Giving up too soon


A few weeks ago, I received a coupon in the mail for a restaurant that I haven’t been to in years. It was a pretty decent offer, so I kept it around in case I decided to go there. But after looking at the expiration date, I noticed that it expires in mid-December, which is not even two months after I received it. Since I don’t plan to eat there in the next couple of weeks, the coupon will shortly end up in the trash.

I can certainly understand why the coupon might not be valid during the peak times around Christmas and New Year’s. But what about January, when people have returned home and restaurants are probably a lot slower? This would be an ideal time to get local customers back in the door with an enticing offer. Yet unless I somehow receive another coupon that’s valid for that period, the restaurant is missing an opportunity here.

There are several ways to correct this. First, they could just make the coupon valid for a longer period, say November 15 – January 31, but have exclusions for the busiest holiday dates during that span. Second, they could keep the original expiration date, but let the recipient go online to request another coupon if they know they can’t use the first one in time.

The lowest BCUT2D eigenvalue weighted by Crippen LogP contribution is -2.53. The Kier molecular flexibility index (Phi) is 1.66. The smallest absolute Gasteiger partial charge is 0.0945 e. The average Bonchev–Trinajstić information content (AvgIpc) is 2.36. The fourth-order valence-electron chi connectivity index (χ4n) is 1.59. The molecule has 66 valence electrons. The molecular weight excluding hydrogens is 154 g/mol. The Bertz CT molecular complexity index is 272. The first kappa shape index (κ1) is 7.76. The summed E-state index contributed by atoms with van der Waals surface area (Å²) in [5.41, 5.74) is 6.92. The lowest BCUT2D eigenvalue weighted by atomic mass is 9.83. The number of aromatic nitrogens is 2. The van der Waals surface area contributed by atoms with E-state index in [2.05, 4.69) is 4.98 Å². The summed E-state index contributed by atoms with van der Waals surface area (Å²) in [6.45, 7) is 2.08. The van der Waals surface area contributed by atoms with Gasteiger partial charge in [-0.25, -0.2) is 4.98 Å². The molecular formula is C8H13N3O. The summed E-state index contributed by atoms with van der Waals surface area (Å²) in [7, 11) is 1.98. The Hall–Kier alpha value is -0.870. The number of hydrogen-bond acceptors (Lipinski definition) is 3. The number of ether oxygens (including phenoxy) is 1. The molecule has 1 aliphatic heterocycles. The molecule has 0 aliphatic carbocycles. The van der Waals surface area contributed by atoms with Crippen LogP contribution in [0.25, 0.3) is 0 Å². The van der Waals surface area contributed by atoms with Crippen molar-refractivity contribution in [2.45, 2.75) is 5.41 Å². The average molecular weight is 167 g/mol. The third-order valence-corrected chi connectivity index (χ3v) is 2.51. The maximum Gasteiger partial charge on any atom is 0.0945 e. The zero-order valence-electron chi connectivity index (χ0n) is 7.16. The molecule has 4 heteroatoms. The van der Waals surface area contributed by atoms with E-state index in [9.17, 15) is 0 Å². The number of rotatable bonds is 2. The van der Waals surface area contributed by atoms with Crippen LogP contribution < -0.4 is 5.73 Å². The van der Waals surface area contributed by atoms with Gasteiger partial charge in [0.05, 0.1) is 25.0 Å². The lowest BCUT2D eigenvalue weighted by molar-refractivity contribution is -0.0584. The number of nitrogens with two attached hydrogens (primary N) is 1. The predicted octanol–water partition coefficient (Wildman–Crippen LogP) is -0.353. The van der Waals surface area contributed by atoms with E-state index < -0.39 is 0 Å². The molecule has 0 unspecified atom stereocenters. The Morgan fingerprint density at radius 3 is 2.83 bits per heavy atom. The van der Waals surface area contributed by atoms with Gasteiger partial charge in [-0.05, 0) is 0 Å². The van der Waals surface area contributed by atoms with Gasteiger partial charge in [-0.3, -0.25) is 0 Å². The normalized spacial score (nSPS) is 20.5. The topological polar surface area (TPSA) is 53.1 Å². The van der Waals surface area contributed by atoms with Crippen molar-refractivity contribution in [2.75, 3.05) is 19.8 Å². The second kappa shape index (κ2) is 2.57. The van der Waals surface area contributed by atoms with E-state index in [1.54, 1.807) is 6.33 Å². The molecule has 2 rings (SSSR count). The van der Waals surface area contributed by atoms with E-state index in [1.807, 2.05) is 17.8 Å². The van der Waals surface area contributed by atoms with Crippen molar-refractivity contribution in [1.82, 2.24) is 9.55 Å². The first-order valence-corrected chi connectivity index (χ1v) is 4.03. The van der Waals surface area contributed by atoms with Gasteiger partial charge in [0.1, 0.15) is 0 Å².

Either way, encouraging greater coupon redemption will drive up sales, while also providing more accurate data on the effectiveness of the direct mail coupons. Otherwise, the results may be compromised because customers who wanted to use the coupon simply couldn’t do so in time — and an otherwise successful campaign could be declared a bust.